• Operation entity: is oftentimes used for actions being made within the process, and will usually be the most reoccurring entity in the diagram
  • Decision entity: represents a decision to be made, and will result in the flowchart branching in two different directions
  • Input entity: represents information or product being added to the process
  • Output entity: represents information or product that is output by the process.
  • End entity: represents the end of the flowchart or a specific branch of a flowchart

Step 3: Create Branches with Decision Entities

Decision entities will create the biggest change in a flowchart, as they will result in the chart branching into two or more different directions. A decision entity could represent a yes or no question, a this or that decision, or even a decision that could have multiple options to choose from. Because of this, it can be helpful to identify which path corresponds to which options presented by the entity.

To achieve this, select the arrow that leads from the decision entity into the following branch. Right click the selection and choose to Show Selected Edge Annotations. In the annotation box, you can label the following branch.

Make sure to repeat this for the other decision branches.

Step 4: Add Loops

Flowcharts commonly include loops, which are points at which some of the steps repeat one or more times. Loops usually include a decision that is used to decide whether the loop should exit, or continue to repeat.

To create a loop, simply connect the entity at the end of a branch to the preceding step it leads into. The arrow will flow against the direction of the flowchart, and the loop will become visible.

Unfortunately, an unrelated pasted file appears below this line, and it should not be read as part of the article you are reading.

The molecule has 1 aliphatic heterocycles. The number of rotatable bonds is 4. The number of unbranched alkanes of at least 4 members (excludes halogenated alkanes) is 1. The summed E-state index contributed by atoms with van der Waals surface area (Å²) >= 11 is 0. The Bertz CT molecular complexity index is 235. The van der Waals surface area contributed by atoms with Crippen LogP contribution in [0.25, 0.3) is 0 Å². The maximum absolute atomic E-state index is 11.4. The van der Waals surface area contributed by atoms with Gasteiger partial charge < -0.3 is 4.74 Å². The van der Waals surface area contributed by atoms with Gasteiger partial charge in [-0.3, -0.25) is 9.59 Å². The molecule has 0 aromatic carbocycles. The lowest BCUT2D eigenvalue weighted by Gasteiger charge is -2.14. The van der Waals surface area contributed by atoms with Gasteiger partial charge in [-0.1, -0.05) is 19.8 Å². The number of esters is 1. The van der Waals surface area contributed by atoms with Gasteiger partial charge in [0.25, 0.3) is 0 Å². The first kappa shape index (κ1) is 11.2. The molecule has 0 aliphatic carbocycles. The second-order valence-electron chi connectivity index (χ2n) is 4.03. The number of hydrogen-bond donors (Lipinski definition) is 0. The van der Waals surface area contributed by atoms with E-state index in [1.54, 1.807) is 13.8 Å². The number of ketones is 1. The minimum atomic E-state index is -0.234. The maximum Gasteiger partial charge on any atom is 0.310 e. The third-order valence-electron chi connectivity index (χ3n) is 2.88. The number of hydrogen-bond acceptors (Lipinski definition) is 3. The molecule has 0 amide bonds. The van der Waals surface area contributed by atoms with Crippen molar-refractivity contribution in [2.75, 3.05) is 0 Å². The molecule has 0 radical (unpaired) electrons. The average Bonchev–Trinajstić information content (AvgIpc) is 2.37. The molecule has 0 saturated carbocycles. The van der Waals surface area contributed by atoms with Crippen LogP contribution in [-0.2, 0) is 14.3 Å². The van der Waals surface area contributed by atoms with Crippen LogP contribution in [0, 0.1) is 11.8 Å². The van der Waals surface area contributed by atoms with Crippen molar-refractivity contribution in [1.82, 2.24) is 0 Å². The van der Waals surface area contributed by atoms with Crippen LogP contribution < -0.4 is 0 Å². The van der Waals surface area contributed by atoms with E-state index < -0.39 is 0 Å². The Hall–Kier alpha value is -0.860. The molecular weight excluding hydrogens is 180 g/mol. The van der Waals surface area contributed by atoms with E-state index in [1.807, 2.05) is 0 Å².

This “backwards flowing arrow” is called a Back Edge. Flying Logic automatically creates a Back Edge when it detects that it cannot connect two entities without creating a loop. Back edges will always be bold and will move in the opposite direction of the flow in the rest of the diagram. For this reason, it’s also important to ensure that the forward flowing edges are created first, so that Flying Logic is able to detect and create Back Edges for loops.

Step 5: Clarify the Flowchart

Once all the steps of the flowchart are on the canvas and connected properly, you can run through the process in your head, as if you were a computer or another person who had to execute the steps in the process. Make sure the steps are logical and that the process isn’t missing any steps.

It’s also useful to consult another person while clarifying a flowchart. For example, have them read the flowchart back to you so you can listen for mistakes. Oftentimes you become so accustomed to your diagram that mistakes are missed while reading, however these can be highlighted when it’s read out loud. You can also have the person ask clarifying questions, and give feedback on how to further improve the flowchart.

Lastly, make sure to sweep over for small mistakes or ways to make the flowchart simpler if needed. Maybe a few steps can be consolidated into one to make the diagram easier to follow. Whatever the case is, these steps can be removed by either deleting them, or detaching them from the chart and collapsing them into a group in case they need to be accessed later.

What’s Next?

Wanting to do more with Flying Logic? You may want to check out these articles:

How to Create a Current Reality Tree

How to Create a Concept Map

How to Create an Evaporating Cloud